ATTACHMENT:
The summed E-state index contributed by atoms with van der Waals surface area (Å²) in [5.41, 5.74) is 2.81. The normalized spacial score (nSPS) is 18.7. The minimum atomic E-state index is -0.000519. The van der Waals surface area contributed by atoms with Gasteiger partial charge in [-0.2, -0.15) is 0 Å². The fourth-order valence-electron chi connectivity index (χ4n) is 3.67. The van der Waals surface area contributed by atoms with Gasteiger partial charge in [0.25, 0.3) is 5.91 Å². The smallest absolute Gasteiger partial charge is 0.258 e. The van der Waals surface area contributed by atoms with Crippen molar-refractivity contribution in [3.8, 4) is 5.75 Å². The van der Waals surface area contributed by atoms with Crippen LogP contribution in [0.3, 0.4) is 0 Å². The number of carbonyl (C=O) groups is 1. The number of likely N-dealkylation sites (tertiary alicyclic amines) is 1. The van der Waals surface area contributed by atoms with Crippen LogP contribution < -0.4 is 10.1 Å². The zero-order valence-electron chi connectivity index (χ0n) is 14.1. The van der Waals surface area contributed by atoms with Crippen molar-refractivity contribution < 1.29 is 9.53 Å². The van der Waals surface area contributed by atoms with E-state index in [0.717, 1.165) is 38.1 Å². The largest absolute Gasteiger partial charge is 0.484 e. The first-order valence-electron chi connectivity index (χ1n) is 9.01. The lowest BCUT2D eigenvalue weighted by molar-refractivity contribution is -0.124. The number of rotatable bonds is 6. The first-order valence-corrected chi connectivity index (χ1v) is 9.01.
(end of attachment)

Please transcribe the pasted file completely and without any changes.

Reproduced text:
The summed E-state index contributed by atoms with van der Waals surface area (Å²) in [5.41, 5.74) is 2.81. The normalized spacial score (nSPS) is 18.7. The minimum atomic E-state index is -0.000519. The van der Waals surface area contributed by atoms with Gasteiger partial charge in [-0.2, -0.15) is 0 Å². The fourth-order valence-electron chi connectivity index (χ4n) is 3.67. The van der Waals surface area contributed by atoms with Gasteiger partial charge in [0.25, 0.3) is 5.91 Å². The smallest absolute Gasteiger partial charge is 0.258 e. The van der Waals surface area contributed by atoms with Crippen molar-refractivity contribution in [3.8, 4) is 5.75 Å². The van der Waals surface area contributed by atoms with Crippen LogP contribution in [0.3, 0.4) is 0 Å². The number of carbonyl (C=O) groups is 1. The number of likely N-dealkylation sites (tertiary alicyclic amines) is 1. The van der Waals surface area contributed by atoms with Crippen LogP contribution < -0.4 is 10.1 Å². The zero-order valence-electron chi connectivity index (χ0n) is 14.1. The van der Waals surface area contributed by atoms with Crippen molar-refractivity contribution < 1.29 is 9.53 Å². The van der Waals surface area contributed by atoms with E-state index in [0.717, 1.165) is 38.1 Å². The largest absolute Gasteiger partial charge is 0.484 e. The first-order valence-electron chi connectivity index (χ1n) is 9.01. The lowest BCUT2D eigenvalue weighted by molar-refractivity contribution is -0.124. The number of rotatable bonds is 6. The first-order valence-corrected chi connectivity index (χ1v) is 9.01.